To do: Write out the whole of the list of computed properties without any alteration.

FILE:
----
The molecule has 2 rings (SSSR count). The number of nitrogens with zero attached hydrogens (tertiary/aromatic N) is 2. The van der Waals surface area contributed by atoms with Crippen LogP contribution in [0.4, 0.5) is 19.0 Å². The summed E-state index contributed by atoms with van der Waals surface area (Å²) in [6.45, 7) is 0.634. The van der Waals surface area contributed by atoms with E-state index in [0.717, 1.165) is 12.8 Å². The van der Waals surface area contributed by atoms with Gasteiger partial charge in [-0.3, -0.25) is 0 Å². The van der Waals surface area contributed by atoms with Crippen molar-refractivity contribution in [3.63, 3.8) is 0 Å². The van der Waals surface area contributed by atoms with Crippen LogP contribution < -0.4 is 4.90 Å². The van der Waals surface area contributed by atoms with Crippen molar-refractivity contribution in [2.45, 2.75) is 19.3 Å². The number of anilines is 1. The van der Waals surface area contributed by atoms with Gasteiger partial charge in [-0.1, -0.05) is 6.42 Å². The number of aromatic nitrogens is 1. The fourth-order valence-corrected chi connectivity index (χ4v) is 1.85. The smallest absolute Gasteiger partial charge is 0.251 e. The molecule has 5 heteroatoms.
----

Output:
The molecule has 2 rings (SSSR count). The number of nitrogens with zero attached hydrogens (tertiary/aromatic N) is 2. The van der Waals surface area contributed by atoms with Crippen LogP contribution in [0.4, 0.5) is 19.0 Å². The summed E-state index contributed by atoms with van der Waals surface area (Å²) in [6.45, 7) is 0.634. The van der Waals surface area contributed by atoms with E-state index in [0.717, 1.165) is 12.8 Å². The van der Waals surface area contributed by atoms with Gasteiger partial charge in [-0.3, -0.25) is 0 Å². The van der Waals surface area contributed by atoms with Crippen molar-refractivity contribution in [3.63, 3.8) is 0 Å². The van der Waals surface area contributed by atoms with Crippen LogP contribution < -0.4 is 4.90 Å². The van der Waals surface area contributed by atoms with Crippen molar-refractivity contribution in [2.45, 2.75) is 19.3 Å². The number of anilines is 1. The van der Waals surface area contributed by atoms with Gasteiger partial charge in [-0.1, -0.05) is 6.42 Å². The number of aromatic nitrogens is 1. The fourth-order valence-corrected chi connectivity index (χ4v) is 1.85. The smallest absolute Gasteiger partial charge is 0.251 e. The molecule has 5 heteroatoms.